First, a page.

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Charlotte Angas Scott

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8 June 1858

Lincoln, England

10 Nov 1931

Cambridge, England

Charlotte Angas Scott's father, the Rev Caleb Scott, was a Congregational Church minister and Principal of the Lancashire Independent College, Whallay Range. He provided tutors for his daughter from the age of seven and it was from these tutors that Charlotte Scott was first introduced to mathematics.

She won a scholarship in 1876 to Hitchin College, soon to be renamed Girton College, of the University of Cambridge. Four years later she was placed eighth Wrangler but, as a woman, she was not allowed to graduate. Kenschaft, writing in , quotes a report of the graduation ceremony in 1880:

The man read out the names and when he came to 'eighth', before he could say the name, all the undergraduates called out 'Scott of Girton', and cheered tremendously, shouting her name over and over again with tremendous cheers and raising of hats.

Scott continued research at Girton on algebraic geometry under Cayley 's supervision, receiving her doctorate in 1885. This was the same year that Bryn Mawr College in Pennsylvania, United States, opened. The College was founded by Joseph Taylor, a Quaker, and it was set up with Quaker beliefs although it operated as a nondenominational college. It was the first higher education institution in the United States offering graduate training for women. On Cayley 's recommendation, Scott was appointed there and became the first head of the Bryn Mawr mathematics department.

In 1894 Scott published an important textbook An Introductory Account of Certain Modern Ideas and Methods in Plane Analytical Geometry. In 1899 she became an editor of the American Journal of Mathematics and continued an impressive publication record. She also served on the Council of the American Mathematical Society and served as its vice-president in 1905.

Scott retired from teaching in 1924 and, after spending one further year at Bryn Mawr, during which time she completed the supervision of her final doctoral student, she returned to England.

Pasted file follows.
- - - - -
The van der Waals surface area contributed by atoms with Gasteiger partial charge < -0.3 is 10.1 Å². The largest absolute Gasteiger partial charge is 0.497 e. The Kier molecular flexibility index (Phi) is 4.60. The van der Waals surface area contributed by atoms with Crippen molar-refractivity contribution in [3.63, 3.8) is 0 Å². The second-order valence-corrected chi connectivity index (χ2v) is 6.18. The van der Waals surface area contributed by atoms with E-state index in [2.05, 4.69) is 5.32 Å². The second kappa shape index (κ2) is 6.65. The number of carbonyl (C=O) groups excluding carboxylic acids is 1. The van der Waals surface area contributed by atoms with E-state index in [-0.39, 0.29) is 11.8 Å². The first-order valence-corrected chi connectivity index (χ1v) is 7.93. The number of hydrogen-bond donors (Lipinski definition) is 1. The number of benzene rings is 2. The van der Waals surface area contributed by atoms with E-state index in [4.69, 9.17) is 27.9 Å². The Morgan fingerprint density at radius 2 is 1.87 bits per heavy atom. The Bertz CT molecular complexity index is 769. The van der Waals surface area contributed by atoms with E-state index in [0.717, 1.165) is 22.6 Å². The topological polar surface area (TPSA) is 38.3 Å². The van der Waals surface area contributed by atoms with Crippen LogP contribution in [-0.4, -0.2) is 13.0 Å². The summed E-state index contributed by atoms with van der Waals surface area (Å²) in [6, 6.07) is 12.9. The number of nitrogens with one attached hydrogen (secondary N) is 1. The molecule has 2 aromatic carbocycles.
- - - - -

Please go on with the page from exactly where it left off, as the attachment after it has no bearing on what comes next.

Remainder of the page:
Macaulay wrote in :

Miss Scott was a geometer who whenever possible brought to analytical geometry the full resources of pure geometrical reasoning.

Alfred North Whitehead , speaking in 1922 at a meeting of the American Mathematical Society held at Bryn Mawr in Scott's honour, said:

A friendship of peoples is the outcome of personal relations. A life's work such as that of Professor Charlotte Angas Scott is worth more to the world than many anxious efforts of diplomatists. She is a great example of the universal brotherhood of civilisations.

After her return to Cambridge in 1925, Scott became increasingly deaf and this prevented her taking much part in life at the University. A young member of Scott's family wrote these words about her in :

Aunt Charlie, as she was known to her nephews and nieces, was always accessible and only too pleased to chat with us on matters great and small. She had a tremendous sense of humour, and a twinkle was never far from her eyes. Recently, on telling her of our decision to take a small flat while on leave, despite the kind offer to put us up, she remarked, "I always say I would rather mismanage my own house than be well managed in someone else's!". She was a clever and witty speaker, and would often say she loved words; indeed she was never at a loss for words out of the common, and an increasing deafness made her find talking easier than listening. She out-lived most of her family of the same generation, but with admirable courage, after 30 years in America, settled down in Cambridge for the few years left to her.

Source:School of Mathematics and Statistics University of St Andrews, Scotland